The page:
CLAYTON, Mo. — Protesters demanding an indictment of the police officer who shot and killed an unarmed black teenager in Ferguson are renewing their call for the removal of the county prosecutor who is presenting the case to a grand jury.
Scores of protesters marched Thursday outside the Buzz Westfall Justice Center here, calling for the removal of St. Louis County Prosecuting Attorney Robert McCulloch. McCulloch is handling the case of the Aug. 9 shooting of Michael Brown, 18, by Ferguson police officer Darren Wilson.
The shooting touched off days of sometimes-violent protests in the St. Louis suburb of 21,000 people.
State Sen. Jamilah Nasheed, a St. Louis Democrat, was among those delivering what they said were 70,000 signatures on a petition from people around the nation calling for the removal of McCulloch from the case.
McCulloch, who is white, is viewed with distrust by many African Americans in St. Louis County, who say he is overzealous in prosecuting black suspects and lenient toward police officers.
One of his cases is legendary in St. Louis County.
In 2001, two white undercover drug officers shot and killed two black men in the parking lot of a Jack in the Box restaurant, according to the St. Louis Post-Dispatch. The officers said the men, who had prior felony convictions in drug and assault cases, tried to escape and drove toward them. However, a federal investigation found that the men were unarmed and that their car had not moved when the officers fired 21 shots into the vehicle, killing both men. That inquiry concluded, however, that the shooting was justified because the officers feared for their lives.
McCulloch refused to prosecute the officers, despite public protests. He said of the dead men, "These guys were bums."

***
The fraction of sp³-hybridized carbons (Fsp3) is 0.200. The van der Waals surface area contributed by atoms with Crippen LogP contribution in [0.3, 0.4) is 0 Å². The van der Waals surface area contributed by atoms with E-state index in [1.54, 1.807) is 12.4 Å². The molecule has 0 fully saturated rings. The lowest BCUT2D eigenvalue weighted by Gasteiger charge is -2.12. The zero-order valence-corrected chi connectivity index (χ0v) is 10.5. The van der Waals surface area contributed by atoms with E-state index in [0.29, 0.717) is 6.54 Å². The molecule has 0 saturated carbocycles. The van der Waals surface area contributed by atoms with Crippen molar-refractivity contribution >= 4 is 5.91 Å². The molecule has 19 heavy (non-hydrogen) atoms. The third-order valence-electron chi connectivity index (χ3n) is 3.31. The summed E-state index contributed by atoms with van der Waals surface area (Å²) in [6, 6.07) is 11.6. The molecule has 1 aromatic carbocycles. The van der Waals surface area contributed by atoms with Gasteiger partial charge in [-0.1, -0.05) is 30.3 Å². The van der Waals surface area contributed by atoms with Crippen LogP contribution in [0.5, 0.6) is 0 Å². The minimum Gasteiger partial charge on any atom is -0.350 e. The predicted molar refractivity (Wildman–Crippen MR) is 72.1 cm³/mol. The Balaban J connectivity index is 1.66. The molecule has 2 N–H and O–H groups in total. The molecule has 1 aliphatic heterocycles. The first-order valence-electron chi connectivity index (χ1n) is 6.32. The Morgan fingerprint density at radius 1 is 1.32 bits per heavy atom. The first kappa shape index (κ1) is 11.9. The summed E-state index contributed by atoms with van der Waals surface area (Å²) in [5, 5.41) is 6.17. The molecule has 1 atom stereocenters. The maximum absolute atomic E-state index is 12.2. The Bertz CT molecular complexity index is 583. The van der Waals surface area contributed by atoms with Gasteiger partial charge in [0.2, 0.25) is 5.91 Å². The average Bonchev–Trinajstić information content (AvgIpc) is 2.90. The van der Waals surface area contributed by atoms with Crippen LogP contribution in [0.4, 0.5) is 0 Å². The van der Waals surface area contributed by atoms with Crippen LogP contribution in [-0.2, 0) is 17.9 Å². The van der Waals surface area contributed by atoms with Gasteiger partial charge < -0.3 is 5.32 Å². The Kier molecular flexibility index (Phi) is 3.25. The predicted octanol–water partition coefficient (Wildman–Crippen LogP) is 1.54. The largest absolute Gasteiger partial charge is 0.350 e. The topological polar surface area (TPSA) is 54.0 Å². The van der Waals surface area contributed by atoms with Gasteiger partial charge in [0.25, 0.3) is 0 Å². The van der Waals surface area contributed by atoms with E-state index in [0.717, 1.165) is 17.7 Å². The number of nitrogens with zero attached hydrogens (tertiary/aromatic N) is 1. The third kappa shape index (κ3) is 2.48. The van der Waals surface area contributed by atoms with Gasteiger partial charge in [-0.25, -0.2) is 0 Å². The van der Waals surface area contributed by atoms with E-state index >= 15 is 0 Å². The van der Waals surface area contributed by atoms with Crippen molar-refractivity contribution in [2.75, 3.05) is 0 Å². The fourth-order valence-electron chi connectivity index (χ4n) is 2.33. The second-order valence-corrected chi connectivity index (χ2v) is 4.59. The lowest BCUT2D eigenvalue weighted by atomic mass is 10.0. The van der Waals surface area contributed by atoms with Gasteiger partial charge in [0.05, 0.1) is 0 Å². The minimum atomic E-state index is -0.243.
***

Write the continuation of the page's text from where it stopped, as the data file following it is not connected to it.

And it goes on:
Protesters also question whether McCulloch can impartially prosecute the Brown case because his policeman father was killed while on duty by an African-American man in 1964. McCulloch was 12. His brother, uncle and cousins all worked for the St. Louis police department.
"How can he be fair?" asked Adrian Hubbard, 33, of St. Louis.
In a written statement, McCulloch, who was first elected in 1990, said he will not step aside.
"As I have stated repeatedly, I have no intention of walking away from the responsibilities and duties entrusted to me by the people of this community," he said. "Additionally, there is no basis in the law to do so. I have faithfully and fairly carried out those responsibilities and duties for more than two decades and will continue to do so for at least the next four years."
He said he recognizes that Gov. Jay Nixon, a Democrat, has the authority to remove him from the case under the declaration of emergency that Nixon made Saturday. McCulloch said he believes doing so would be a mistake.
"The pressure is now on the governor," Nasheed said.
The governor said in a written statement Tuesday that he was not asking McCulloch to remove himself from the case. "There is a well-established process by which a prosecutor can recuse themselves from a pending investigation," he said.
Nixon said "a vigorous prosecution must now be pursued." A day later, his office said he meant only that the prosecutor should ensure "that justice is served."
Ben Trachtenberg, an associate professor of law at the University of Missouri School of Law, said it is "highly unusual" for a Missouri governor to remove an elected county prosecutor. "It's very unusual because the governor would in effect be saying he doesn't trust the county prosecutor to admit he might be unable to handle the case appropriately.
"The prosecutors in Missouri are elected by the voters of the county," Trachtenberg said. "The prosecutors themselves can request the appointment of a special prosecutor if there is a conflict of interest or some other reason why they can't properly work on a case."
In a letter last week, Nasheed said that if Nixon doesn't seek a special prosecutor and if Wilson is not indicted, "the rioting we witnessed (in Ferguson) will seem like a picnic compared to the havoc that will likely occur."